Developing the Most Important Relationship: Success Guaranteed

big dreamerOne of my youngest memories include my auntie tucking me into my top – level bunk bed.

“What do you want to be when you grow up?”

My ambitions as big as the sky, I told her I wanted to be a firefighter who got to arrest bad guys. As I got older my ambitions shifted to become more “realistic”; until High School hit. It’s funny how when you’re younger, you just want to be older, you just want to grow up. As you grow up and reach the ages you desired to reach though, you look back on your childhood and wish for the youthful age once again.

A young mind, is a mind full of possibility. As we graduate into the “real world” we’re met with failures, controversies, hardships and obstacles; vs. the protective, nurturing household of our parents. The “real world” is full of people who want to succeed, and this keeps most of us from following the dreams that we’ve always wanted to.

One of the fundamental laws of Social Dynamics is that “Relationships = Life”. What is a relationship? A relationship is anything where there is an exchange of value between two entities. You can have a relationship with anything; buy a TV and it gives you entertainment. Put gas in your car and it drives you places. Make your bed and it’s comfy and warm when you get back into it.

The past year has been spent developing relationships with people in my life, and it’s been over the course of the past couple of months that I’ve come to the realization that the most important relationship that you develop is a relationship with skill sets.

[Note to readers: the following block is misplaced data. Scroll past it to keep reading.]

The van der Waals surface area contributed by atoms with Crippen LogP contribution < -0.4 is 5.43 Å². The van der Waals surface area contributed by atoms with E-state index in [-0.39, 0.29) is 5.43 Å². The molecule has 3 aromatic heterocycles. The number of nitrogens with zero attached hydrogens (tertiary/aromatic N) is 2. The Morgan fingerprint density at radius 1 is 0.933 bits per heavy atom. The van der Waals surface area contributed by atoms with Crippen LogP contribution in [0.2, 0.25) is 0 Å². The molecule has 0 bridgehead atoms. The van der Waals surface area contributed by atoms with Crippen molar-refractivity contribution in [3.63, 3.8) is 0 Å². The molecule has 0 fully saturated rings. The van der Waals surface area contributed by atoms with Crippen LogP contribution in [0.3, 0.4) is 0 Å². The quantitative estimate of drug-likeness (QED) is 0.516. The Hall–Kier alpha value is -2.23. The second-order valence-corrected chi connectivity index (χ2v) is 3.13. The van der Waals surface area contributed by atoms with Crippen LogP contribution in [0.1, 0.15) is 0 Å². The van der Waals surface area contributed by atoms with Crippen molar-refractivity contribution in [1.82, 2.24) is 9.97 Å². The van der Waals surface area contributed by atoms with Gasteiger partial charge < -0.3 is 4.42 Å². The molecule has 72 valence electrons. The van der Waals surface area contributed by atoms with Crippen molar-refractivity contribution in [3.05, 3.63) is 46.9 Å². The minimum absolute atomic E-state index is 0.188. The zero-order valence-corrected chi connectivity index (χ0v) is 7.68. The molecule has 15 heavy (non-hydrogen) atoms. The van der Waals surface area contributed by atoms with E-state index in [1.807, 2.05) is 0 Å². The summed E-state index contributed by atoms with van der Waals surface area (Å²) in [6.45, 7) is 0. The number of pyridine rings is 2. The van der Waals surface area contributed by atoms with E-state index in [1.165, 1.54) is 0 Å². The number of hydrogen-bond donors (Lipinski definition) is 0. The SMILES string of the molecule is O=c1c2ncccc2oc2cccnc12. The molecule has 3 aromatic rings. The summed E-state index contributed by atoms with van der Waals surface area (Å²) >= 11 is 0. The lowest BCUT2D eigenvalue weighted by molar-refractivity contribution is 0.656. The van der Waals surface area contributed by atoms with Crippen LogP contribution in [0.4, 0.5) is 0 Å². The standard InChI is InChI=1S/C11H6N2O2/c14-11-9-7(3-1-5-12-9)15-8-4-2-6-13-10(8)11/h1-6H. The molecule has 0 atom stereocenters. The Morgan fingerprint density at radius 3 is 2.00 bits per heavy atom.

What is Success?

success knockingSuccess comes in this life is when preparation meets opportunity. Preparation means that you’ve developed a relationship with a skill set, exchanged enough value over time that when opportunity comes; you’re able to seize it. If you ever receive an opportunity, and you’re unable to capitalize, it means that you weren’t prepared enough. Most people see this as a failure, and they won’t look for the lesson in the missed opportunity. Every missed opportunity is a chance to get better, becoming more aware of how to seize future opportunities. This idea can get lost when the opportunity at hand seems so large.

The strength of any relationship is based on the amount of value exchanged, over time, between two entities. Value is based on emotion. If your emotion grows stronger and stronger over time with your relationship, you’ve developed a healthy relationship with an equal exchange of value. Your current TV can only give you so much value, until the new one comes out and you feel the emotional need for your new TV. If you don’t really take care of your car, you won’t have that much of a relationship with it.

On the other hand, think of the guy who religiously works on his 1969 Oldsmobile on the weekends. The relationship with his car is so strong, because there’s been a value exchange over a prolonged amount of time, and the car keeps looking better (giving him value) because he keeps working on it (giving the car value). The relationship grows stronger.

Skill Set Development